Sat-Thu 11am-3.30pm, 7pm-11.30pml Fri 1pm-3.30pm, 7pm-11.30pm. Zabeel Road, near Emirates Post Office (04 397 6068).

Paratha King
If you’re so bold as to call yourself Paratha King you best live up to the hype as the self-declared ruler. And, without doubt, this Karama oldie still rightly wears the crown for its exceptional and sizeable food. It focuses solely on the popular stuffed flat bread with more than 100 vegetarian variations available. Chinese noodles, sprout and potato, chilli cheese, green pea curry, paneer tikka, chocolate or a little bit of everything if you really can’t decide. It’s cheap, delicious and will leave you stuffed.
Open daily 8am-11pm. Shraifi II, opposite Emirates Post Office, Karama (04 397 9110).

SS Bucket Biryani
We all have that dish that’s so good we could demolish it by the bucket load. So, biryani fans step forward: that’s exactly what you can do here. Aptly named SS Bucket Biryani, the late night spot dishes out four versions of the Indian staple straight into a plastic bucket. But be prepared to line up alongside other biryani buffs, this place is known to have queues out of the door. Punt for chicken, mutton, veg or egg and tuck in. Maybe it’s the portion sizes, maybe it’s because everyone else is eating from a bucket or maybe it’s the rock-bottom prices (the veg and egg buckets costs just Dhs13) that make this spot so birylliant.
Open daily 11am-midnight. 18 A Street, Karama (04 398 5005).

Tamarind Terrace
Sitting in the middle of full-on, fancy restaurants and the backstreet cafés with plastic tables and paper cups that make Karama tick is Tamarind Terrace. This southern Indian restaurant boasts a contemporary, chic décor inside and a good-sized dining area outside. Smiling staff are forthcoming with recommendations – so trust them when they say the seafood clay pots are a must. Prices range from Dhs10 to Dhs25 for mains. The beef fry and roast prawns to start are fiery, aromatic and lay the foundation for a tasty chicken thengapal curry (coconutty Kerala curry). Dunk in appams and enjoy.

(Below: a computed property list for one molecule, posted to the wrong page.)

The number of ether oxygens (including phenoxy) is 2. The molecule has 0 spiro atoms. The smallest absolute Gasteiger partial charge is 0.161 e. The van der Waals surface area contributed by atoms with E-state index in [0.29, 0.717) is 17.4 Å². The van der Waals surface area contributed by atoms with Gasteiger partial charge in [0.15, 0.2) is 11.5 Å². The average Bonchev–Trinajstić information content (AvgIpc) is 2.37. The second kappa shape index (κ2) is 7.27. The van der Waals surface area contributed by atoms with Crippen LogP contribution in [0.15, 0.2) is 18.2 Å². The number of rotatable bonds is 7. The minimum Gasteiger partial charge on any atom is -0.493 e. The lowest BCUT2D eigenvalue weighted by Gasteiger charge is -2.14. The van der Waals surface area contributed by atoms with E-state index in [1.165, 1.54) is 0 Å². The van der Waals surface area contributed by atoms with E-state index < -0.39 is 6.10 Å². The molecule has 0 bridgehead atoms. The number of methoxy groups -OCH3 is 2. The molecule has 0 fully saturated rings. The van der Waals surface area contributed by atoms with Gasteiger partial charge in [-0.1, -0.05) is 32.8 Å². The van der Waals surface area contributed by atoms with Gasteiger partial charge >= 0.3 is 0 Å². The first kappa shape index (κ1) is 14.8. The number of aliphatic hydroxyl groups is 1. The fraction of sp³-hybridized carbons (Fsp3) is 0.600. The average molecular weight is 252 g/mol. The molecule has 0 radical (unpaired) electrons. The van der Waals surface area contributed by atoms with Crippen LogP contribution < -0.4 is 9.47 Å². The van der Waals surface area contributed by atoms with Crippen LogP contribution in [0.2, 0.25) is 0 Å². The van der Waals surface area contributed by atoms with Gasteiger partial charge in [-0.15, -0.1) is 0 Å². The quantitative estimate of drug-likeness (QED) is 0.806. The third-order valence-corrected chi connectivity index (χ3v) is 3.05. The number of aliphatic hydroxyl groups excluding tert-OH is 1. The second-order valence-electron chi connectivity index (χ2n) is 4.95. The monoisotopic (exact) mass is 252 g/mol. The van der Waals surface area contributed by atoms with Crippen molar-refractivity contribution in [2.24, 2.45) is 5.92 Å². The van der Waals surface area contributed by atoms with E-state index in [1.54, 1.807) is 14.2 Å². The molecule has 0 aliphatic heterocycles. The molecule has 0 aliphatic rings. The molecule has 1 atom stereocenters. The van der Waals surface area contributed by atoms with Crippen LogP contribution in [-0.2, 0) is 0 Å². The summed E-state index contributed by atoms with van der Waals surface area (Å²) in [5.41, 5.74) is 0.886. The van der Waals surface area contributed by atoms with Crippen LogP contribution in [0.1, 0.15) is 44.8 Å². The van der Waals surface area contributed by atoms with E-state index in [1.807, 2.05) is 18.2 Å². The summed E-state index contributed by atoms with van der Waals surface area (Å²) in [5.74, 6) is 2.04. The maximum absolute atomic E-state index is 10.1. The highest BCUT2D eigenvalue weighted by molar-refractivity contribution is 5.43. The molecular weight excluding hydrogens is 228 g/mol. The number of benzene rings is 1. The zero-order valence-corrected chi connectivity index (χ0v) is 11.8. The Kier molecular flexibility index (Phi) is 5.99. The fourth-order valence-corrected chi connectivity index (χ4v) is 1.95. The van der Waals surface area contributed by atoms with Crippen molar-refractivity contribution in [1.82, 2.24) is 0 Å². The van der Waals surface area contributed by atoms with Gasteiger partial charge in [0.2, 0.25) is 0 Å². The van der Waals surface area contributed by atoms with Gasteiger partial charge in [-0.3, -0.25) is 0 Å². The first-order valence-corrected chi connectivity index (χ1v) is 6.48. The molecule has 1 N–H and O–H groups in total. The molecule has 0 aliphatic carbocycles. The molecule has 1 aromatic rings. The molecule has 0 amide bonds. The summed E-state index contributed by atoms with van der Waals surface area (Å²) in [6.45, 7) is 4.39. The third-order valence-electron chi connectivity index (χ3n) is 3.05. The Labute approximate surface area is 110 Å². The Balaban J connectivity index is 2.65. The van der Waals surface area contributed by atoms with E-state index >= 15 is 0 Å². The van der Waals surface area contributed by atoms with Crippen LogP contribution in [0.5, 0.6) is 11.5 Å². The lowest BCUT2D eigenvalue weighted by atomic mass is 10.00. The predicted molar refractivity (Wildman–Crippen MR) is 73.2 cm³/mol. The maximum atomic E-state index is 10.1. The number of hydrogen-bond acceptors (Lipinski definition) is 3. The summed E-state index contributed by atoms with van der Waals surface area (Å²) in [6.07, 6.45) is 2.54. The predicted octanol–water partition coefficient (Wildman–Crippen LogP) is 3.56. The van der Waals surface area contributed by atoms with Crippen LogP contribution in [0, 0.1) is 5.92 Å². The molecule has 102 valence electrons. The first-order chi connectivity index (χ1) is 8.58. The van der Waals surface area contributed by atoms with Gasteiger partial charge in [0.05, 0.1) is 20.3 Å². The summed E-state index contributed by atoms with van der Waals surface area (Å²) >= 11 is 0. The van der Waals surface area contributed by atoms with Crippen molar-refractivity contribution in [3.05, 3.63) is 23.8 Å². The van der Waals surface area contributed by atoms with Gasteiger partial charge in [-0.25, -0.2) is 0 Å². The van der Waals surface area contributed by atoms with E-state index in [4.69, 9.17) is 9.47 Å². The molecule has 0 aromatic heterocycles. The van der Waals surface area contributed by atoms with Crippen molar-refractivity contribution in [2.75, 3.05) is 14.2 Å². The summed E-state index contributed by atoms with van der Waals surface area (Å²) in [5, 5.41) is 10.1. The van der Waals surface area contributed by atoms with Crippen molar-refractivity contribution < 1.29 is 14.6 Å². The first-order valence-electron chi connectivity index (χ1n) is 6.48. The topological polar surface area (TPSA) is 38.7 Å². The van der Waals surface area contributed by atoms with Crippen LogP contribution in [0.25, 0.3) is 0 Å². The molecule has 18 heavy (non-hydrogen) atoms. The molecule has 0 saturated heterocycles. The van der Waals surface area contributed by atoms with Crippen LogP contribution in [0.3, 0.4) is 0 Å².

Open daily noon-midnight. 26 Street, next to Emirates Post Office, Al Karama (04 34 03 1111).

The Meating Room

What this tiny grill house lacks in size it certainly makes up for in big, bold flavours. Make a reservation if you want to sit in – the dining room is small and fills up with groups and families. The menu can be a little too varied at times with everything from croquettes to queso, feta, walnut and beetroot salad to chicken wings available. However, we’re huge fans of the Indian dishes. Try the fish tikka or paneer tikka skewers for a smoky, seared taste. The “psychedelic” lamb chops will take you on a not-so-terrifying journey of spice and comfort while the baked chicken methi is slathered in a nutty, peppery gravy. Stick to the grill and you’ll find plenty to enjoy.
Open Sat-Wed 12.30pm-11pm, Thu 12.30pm-midnight, Fri 1.30pm-midnight. 41st Street, Karama (04 331 2567).

Al Attar Centre
This small, shiny shopping mall sits slap-bang in the middle of Kuwait Street, and houses a range of tiny shops and kiosks selling everything from colourful smartphone covers to hair accessories, affordable clothing to tasty Filipino snacks. There are also a couple of casual eateries inside too.
Kuwait Street (04 334 4455).

Karama Souk
If you came to Dubai for the bargain handbags, this is where you should be heading. Pick up leather goods in a huge range of different colours and styles – but be sure to visit a few shops before parting with your cash, as prices for the same items can vary wildly. Do also keep an eye out for the smaller shops selling pashminas in a variety of qualities (from Dhs10 to Dhs500 apiece) and small souvenirs.
18B Street.

Street art

Practically overnight and without any social media hype, many of Karama’s longstanding and traditional buildings were given a fresh and colourful new coat of paint. It is now one of the city’s coolest graffiti spots and boasts 24 different murals. It’s a burst of colour that’s not to be missed.
18B Street.